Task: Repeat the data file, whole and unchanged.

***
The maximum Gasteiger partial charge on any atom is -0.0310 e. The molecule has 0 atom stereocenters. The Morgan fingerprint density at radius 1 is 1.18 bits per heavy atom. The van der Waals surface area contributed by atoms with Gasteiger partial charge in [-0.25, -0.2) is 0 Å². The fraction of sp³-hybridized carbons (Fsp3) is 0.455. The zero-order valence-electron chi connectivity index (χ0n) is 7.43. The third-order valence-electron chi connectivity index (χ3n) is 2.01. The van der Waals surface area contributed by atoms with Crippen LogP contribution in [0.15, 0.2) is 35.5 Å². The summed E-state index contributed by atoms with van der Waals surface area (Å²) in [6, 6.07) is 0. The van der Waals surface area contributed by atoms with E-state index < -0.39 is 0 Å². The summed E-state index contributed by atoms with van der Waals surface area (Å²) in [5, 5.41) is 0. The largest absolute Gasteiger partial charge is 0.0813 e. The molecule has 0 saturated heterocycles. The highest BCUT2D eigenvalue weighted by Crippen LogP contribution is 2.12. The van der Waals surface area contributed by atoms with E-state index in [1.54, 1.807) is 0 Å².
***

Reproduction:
The maximum Gasteiger partial charge on any atom is -0.0310 e. The molecule has 0 atom stereocenters. The Morgan fingerprint density at radius 1 is 1.18 bits per heavy atom. The van der Waals surface area contributed by atoms with Gasteiger partial charge in [-0.25, -0.2) is 0 Å². The fraction of sp³-hybridized carbons (Fsp3) is 0.455. The zero-order valence-electron chi connectivity index (χ0n) is 7.43. The third-order valence-electron chi connectivity index (χ3n) is 2.01. The van der Waals surface area contributed by atoms with Crippen LogP contribution in [0.15, 0.2) is 35.5 Å². The summed E-state index contributed by atoms with van der Waals surface area (Å²) in [6, 6.07) is 0. The van der Waals surface area contributed by atoms with E-state index < -0.39 is 0 Å². The summed E-state index contributed by atoms with van der Waals surface area (Å²) in [5, 5.41) is 0. The largest absolute Gasteiger partial charge is 0.0813 e. The molecule has 0 saturated heterocycles. The highest BCUT2D eigenvalue weighted by Crippen LogP contribution is 2.12. The van der Waals surface area contributed by atoms with E-state index in [1.54, 1.807) is 0 Å².